GlobalData’s latest thematic report, ‘Wearable Tech in Oil & Gas’, states that wearable devices can augment natural human capabilities, such as enhanced vision or smell, thereby adding to productivity and safety in oil field operations. These features of wearable tech are encouraging oil and gas companies to adopt helmets, smart glasses, wristbands, and other devices that incorporate technologies such as wireless connectivity, artificial intelligence and augmented reality.  

    Ravindra Puranik, oil and gas analyst at GlobalData, said: “Mobility is considered as the key driver and precursor to implement any wearable tech in the oil and gas industry. Ever since the evolution of digital technologies, companies in the oil and gas sector are using industry-grade smartphones to capture field-level data and exchange information with onshore experts.”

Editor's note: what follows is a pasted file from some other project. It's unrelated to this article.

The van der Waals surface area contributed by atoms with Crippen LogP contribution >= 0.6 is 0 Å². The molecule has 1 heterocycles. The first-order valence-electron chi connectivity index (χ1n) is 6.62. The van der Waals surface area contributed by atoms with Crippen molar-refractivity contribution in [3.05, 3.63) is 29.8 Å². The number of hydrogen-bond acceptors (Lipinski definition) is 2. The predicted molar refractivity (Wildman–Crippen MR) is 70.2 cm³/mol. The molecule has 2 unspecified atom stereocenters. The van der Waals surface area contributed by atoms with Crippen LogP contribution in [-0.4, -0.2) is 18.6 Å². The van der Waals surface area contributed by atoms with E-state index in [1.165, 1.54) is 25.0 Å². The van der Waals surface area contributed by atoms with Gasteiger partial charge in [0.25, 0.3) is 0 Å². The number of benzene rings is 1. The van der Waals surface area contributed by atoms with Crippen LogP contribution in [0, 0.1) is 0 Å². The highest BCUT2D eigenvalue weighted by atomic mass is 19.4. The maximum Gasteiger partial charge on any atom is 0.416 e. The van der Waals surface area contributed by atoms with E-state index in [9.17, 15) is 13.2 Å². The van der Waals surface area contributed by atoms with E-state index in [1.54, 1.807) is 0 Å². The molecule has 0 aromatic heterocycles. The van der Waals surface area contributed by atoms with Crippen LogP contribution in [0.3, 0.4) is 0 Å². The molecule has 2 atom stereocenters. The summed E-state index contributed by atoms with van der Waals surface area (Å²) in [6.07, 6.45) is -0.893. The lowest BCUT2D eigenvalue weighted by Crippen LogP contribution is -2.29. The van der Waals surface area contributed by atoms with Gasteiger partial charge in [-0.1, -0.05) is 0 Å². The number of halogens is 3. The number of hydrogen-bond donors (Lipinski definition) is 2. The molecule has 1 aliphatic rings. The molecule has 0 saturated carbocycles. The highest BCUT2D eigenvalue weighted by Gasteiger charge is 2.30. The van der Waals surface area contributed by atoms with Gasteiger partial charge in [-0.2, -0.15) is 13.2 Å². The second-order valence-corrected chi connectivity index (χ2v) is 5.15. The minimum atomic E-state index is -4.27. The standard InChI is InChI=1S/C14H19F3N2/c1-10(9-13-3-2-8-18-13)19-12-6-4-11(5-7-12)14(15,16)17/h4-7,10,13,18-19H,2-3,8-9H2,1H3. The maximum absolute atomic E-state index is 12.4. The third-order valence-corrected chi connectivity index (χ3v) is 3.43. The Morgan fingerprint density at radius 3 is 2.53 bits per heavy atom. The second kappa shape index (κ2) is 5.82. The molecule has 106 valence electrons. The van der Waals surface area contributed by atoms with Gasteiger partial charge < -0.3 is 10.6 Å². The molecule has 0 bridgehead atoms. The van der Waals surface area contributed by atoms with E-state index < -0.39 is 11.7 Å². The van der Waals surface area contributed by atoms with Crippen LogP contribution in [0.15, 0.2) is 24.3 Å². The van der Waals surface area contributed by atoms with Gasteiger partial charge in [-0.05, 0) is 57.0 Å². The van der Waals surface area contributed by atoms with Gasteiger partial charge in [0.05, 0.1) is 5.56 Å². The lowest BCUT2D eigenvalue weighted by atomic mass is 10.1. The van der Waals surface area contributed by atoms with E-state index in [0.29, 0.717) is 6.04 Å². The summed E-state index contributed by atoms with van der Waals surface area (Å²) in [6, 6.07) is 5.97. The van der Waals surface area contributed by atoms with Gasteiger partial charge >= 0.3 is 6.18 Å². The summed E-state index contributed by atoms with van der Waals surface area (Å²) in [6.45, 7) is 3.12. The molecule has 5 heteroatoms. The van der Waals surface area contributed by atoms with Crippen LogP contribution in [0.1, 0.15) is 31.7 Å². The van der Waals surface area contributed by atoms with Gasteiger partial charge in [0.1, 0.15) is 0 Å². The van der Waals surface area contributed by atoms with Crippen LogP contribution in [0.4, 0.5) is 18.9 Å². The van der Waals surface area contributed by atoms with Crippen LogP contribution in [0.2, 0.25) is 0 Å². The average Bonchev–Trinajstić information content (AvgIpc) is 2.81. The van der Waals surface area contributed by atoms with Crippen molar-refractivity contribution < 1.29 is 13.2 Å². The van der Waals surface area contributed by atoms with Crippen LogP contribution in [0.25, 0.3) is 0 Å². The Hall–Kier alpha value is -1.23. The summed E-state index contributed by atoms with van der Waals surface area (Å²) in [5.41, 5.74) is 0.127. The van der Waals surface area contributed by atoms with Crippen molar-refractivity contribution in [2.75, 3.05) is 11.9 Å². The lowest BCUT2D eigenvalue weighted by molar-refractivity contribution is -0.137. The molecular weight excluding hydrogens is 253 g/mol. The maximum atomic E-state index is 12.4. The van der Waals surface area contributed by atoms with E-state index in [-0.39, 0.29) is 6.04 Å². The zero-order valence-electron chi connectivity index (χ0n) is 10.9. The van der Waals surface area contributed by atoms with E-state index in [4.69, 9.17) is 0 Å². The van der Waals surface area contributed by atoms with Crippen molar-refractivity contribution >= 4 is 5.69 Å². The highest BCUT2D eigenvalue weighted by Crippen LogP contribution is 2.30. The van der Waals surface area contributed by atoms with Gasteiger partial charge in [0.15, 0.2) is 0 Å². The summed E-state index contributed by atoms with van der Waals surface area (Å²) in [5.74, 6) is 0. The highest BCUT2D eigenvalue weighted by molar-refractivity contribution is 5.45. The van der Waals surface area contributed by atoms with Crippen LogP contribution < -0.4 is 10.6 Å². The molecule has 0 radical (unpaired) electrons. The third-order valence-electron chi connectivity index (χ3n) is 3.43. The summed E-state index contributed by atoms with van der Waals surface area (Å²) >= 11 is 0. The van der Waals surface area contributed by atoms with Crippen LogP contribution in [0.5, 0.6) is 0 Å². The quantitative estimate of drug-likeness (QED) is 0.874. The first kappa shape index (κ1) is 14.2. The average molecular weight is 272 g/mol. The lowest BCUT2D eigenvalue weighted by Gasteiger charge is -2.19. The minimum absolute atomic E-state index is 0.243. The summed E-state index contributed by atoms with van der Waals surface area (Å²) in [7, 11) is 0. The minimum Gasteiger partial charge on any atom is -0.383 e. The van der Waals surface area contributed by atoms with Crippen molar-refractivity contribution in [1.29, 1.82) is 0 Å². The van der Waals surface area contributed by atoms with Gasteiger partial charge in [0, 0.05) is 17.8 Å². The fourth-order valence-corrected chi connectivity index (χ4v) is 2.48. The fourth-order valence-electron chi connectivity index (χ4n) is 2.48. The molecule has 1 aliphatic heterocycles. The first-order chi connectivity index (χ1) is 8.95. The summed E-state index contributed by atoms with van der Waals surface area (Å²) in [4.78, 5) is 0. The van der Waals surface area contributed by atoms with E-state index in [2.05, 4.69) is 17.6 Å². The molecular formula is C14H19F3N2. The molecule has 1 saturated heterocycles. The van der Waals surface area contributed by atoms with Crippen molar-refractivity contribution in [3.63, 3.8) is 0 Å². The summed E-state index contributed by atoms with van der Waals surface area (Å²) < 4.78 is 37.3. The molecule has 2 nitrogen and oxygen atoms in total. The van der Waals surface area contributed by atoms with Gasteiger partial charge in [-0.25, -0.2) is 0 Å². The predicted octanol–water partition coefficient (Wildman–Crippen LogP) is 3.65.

Flint Energy Services to Lay Off Permian Workers

    Flint Energy Services, Inc., a subsidiary of engineering firm AECOM, is laying off 127 workers in the Permian, according to a letter submitted to the Texas Workforce Commission on Aug. 27.

    Flint Energy Services  Inc.  a subsidiary of engineering firm AECOM  is laying off more than 100 workers in the Permian.The layoffs will come as a result of the company’s closing of two sites: once in Odessa and once in Pecos.

    The letter states that most of the affected employees are out-stationed at company client sites, but report to either the Odessa District Office or Pecos District Office and have one of the district offices as their home base.

    The office closures come are due to AECOM’s decision to exit its U.S. Oil and Gas Mechanical Construction business, the letter states.

    A total of 127 employees will be let go, which includes 77 who report to the Odessa office and 50 who report into the Pecos office. Additionally, four employees – two of whom are based in Houston and two based in the field – whom support district office operations will also be laid off.